When I bought this pattern I had in mind something like the illustration of view A but with the puff sleeves instead of the short petal sleeves. In the illustration view A looks like it has a much more flared skirt than the other views. I find that since my waist has become a lot less defined in the last couple of years, I am now drawn to a silhouette with more volume on top and/ or in the lower half, to help create the illusion of a more defined waist (which is just my personal preference for my own appearance). I didn’t come across many versions of view A when stalking the hashtag, but looking in more detail at the technical drawing I began to suspect that view it was not in fact any more flared than view C. This turned out to be correct; the main skirt pattern pieces are simply different lengths for the different views. Still, by this point I had committed mentally to try making this dress with this fabric, so I decided to give View A a go.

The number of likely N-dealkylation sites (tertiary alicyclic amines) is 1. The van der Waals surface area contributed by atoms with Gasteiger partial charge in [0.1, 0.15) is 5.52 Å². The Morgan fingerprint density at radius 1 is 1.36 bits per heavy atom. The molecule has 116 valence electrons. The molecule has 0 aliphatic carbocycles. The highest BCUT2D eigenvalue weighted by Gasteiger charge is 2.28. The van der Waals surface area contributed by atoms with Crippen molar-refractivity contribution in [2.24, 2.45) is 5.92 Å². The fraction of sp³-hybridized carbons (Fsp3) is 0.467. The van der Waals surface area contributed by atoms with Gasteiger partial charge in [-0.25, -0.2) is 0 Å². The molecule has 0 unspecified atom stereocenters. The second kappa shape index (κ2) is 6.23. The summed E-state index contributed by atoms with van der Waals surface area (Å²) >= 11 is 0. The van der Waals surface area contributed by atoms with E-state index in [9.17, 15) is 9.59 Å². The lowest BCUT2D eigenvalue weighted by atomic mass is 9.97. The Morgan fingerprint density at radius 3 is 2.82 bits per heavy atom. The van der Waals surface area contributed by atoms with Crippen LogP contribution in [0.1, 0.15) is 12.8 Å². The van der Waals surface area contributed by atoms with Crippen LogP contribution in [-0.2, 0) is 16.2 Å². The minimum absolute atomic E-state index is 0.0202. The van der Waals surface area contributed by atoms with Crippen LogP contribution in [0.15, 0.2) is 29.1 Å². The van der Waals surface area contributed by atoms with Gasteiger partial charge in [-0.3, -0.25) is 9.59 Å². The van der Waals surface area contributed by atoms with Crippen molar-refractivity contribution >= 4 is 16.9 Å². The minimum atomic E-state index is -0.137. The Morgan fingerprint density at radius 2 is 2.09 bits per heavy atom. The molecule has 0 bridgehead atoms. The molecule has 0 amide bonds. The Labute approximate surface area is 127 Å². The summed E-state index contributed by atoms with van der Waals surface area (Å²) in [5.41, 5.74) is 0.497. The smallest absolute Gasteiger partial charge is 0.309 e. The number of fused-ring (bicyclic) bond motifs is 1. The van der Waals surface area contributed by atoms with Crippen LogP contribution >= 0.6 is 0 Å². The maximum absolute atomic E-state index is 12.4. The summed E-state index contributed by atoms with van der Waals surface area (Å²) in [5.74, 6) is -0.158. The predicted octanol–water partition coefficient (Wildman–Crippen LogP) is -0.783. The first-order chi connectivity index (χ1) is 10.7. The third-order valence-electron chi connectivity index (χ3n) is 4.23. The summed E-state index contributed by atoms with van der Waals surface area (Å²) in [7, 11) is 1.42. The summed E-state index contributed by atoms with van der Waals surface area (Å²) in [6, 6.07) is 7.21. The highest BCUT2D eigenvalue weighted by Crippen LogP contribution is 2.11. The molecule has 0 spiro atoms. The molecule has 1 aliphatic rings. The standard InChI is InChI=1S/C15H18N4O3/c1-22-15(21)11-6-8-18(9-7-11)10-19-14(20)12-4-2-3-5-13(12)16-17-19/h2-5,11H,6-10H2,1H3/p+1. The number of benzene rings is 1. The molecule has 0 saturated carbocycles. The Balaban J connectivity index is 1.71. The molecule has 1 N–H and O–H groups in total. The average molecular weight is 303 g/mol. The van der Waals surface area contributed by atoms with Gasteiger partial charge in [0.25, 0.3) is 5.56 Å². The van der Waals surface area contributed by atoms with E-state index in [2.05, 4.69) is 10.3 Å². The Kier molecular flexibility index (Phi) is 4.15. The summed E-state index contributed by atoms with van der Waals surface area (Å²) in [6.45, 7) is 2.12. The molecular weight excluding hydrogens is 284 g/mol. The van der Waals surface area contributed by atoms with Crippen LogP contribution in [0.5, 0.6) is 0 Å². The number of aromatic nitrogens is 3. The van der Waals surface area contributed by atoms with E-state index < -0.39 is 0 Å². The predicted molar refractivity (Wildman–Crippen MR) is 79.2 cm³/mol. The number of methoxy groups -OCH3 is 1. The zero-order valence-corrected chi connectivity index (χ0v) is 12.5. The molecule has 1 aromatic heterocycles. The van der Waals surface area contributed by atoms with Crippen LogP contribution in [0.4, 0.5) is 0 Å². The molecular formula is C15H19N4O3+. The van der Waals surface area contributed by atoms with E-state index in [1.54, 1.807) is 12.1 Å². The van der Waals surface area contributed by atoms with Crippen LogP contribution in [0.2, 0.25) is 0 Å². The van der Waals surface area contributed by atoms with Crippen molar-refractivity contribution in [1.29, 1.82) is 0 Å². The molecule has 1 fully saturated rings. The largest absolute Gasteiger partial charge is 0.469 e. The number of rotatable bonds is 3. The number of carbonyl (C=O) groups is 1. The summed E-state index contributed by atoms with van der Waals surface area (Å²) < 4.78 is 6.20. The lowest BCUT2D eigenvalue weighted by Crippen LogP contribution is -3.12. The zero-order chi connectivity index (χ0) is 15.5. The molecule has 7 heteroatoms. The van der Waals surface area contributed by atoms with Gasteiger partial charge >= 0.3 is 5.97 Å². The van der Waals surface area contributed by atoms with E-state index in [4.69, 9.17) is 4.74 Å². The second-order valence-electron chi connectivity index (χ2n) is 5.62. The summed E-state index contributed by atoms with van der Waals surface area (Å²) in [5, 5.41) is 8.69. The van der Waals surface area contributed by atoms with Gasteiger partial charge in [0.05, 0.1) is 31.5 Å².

The fabric

This viscose has been in my stash for so long that I now can’t recall where I bought it from or how much it was, unfortunately. It was a pleasure to sew up, it responds nicely to being pressed and the print and colour palette are right up my street.

Feels good to have used up some “deep stash” fabric!

Sizing and alterations

After checking a few measurements on the pattern pieces, I decided to skip making a toile. I graded from a size S at the shoulders and bust to M and the waist and through the skirt (in line with the sizes recommended for my bust and waist measurements).